Self-revelation makes us new again
Special Counsel Robert Mueller's report on Russian interference in the 2016 election arrived to us and Congress this week sober and serious, albeit in the form of a four-page summary by Attorney General William Barr. In the course of Mueller's investigation, 34 people have been indicted, six of them Trump advisors; seven entered guilty pleas, five have been convicted and are in jail or on their way. All of them lied about something. I can't think of any better time to talk about the fifth degree of humility.
This fifth degree of humility, St. Benedict of Nursia teaches, is that "we do not conceal our sinful thoughts or any wrongs committed in secret … but confess them humbly." What!?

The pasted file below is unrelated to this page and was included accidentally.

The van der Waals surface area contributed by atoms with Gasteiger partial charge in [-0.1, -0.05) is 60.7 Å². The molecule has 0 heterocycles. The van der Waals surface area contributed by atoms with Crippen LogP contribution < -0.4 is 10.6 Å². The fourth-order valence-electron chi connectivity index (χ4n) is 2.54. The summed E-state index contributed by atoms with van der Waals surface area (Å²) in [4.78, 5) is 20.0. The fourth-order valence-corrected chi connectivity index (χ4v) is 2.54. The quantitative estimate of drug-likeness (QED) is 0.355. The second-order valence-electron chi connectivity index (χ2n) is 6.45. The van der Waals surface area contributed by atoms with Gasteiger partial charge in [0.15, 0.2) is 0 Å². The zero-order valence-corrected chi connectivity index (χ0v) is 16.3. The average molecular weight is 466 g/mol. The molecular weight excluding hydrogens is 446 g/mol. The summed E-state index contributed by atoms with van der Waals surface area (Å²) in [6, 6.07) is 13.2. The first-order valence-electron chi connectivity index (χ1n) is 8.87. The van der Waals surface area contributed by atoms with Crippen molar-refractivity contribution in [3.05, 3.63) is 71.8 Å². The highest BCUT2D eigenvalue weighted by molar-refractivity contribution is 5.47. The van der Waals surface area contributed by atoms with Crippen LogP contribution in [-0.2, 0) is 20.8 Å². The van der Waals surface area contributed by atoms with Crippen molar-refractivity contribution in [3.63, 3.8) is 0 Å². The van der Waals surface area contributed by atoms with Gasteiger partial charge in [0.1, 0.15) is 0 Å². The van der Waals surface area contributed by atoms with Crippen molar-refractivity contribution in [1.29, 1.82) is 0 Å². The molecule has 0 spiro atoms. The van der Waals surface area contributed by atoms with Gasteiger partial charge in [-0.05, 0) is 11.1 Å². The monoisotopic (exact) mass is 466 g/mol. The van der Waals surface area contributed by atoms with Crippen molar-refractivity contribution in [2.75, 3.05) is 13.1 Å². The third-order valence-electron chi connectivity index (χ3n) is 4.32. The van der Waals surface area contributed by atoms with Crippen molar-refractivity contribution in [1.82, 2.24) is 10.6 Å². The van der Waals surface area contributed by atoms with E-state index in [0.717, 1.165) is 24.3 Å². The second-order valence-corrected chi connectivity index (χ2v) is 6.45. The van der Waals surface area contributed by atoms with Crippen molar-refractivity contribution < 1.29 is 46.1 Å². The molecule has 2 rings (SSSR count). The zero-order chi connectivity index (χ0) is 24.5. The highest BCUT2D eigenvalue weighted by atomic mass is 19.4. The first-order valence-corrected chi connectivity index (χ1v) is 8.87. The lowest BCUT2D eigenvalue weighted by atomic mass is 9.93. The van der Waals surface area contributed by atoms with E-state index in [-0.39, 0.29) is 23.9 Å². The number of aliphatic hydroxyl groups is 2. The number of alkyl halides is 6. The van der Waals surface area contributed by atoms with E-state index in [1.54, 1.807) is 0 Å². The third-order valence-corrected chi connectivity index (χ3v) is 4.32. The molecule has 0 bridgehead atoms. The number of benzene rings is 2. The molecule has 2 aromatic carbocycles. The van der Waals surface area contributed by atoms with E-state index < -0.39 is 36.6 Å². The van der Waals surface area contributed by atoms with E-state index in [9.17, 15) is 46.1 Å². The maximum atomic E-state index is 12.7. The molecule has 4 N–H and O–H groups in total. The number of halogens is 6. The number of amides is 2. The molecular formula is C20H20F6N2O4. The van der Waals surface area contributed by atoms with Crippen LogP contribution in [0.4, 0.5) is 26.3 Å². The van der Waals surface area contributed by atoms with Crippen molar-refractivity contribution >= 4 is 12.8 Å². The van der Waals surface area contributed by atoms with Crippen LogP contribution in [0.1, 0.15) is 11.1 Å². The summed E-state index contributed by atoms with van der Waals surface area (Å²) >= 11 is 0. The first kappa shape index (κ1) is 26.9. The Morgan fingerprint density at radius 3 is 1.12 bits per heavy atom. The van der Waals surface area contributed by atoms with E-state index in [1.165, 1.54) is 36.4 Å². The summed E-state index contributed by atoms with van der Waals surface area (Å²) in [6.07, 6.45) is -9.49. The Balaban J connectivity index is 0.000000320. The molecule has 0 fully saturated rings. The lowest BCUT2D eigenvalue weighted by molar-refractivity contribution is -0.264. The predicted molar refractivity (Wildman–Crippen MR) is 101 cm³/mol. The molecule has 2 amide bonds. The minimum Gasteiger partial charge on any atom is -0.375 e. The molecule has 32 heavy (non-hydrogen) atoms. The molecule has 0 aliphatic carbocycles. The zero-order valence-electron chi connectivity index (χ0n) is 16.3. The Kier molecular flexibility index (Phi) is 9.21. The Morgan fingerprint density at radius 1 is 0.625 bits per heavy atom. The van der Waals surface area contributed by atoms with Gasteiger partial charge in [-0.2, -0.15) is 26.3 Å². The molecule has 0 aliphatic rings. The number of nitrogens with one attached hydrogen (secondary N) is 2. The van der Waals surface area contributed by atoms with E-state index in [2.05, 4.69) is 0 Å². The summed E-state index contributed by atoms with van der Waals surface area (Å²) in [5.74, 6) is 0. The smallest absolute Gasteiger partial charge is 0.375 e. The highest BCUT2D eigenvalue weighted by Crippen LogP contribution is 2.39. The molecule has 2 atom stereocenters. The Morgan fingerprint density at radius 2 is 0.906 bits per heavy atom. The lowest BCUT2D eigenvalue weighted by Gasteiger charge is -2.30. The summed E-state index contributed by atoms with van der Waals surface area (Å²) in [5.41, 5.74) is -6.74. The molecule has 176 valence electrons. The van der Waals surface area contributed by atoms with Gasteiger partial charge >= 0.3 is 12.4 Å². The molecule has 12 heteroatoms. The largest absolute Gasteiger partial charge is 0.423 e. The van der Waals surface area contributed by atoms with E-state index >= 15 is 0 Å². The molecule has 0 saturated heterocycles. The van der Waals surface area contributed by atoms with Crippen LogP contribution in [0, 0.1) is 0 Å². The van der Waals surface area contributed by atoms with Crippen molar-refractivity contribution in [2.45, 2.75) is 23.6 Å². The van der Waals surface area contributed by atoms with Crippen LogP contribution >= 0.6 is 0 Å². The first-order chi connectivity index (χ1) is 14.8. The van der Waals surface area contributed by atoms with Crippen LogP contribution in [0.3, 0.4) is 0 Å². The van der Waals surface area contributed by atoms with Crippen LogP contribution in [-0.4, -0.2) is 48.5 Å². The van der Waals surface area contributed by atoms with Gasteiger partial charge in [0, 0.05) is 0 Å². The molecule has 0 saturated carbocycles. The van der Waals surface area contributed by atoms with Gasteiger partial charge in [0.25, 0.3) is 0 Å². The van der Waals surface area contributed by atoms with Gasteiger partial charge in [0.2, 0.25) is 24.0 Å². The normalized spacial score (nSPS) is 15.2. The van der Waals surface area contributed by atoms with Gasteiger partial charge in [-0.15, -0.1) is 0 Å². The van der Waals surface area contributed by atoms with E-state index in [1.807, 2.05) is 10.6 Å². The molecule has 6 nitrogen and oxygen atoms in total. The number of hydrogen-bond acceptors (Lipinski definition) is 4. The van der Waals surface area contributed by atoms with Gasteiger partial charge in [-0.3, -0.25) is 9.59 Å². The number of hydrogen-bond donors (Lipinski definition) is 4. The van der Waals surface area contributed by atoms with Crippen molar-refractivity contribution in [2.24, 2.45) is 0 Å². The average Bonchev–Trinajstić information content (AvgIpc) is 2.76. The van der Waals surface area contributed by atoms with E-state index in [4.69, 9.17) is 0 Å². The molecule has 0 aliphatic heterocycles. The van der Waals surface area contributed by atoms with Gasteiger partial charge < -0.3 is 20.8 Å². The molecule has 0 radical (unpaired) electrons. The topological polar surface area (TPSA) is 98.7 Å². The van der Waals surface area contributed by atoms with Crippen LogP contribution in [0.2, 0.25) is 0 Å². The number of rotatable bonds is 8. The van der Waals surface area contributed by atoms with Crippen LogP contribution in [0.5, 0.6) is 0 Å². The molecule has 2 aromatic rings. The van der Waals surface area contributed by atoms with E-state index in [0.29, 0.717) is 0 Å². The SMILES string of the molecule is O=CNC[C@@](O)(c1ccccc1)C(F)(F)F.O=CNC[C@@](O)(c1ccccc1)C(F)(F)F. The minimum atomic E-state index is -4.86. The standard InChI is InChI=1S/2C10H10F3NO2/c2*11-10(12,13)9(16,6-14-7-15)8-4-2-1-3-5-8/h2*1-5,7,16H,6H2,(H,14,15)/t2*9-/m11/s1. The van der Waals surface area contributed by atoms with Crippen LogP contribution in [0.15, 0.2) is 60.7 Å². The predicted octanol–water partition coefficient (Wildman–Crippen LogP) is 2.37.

It's clear now what God wants — a sense of the Presence of God within us, openness to direction as we grow, and the patience to endure the process of self-development and the frustrations of trying to heal the world. But here's the question that goes with this next degree of humility — the tough one, the life-changing one: If those things are what God wants for you, what precisely do you want for you?
Up to now, the Rule of Benedict has been focusing us on our relationship to God, our commitment to the will of God, our reliance on wisdom figures to help guide our way through life. Then, suddenly, Benedict shifts our attention from the outside world and its role in our growth to the world within us and our willingness to face it.
It's here that the steps of humility get real, even stop us in our tracks.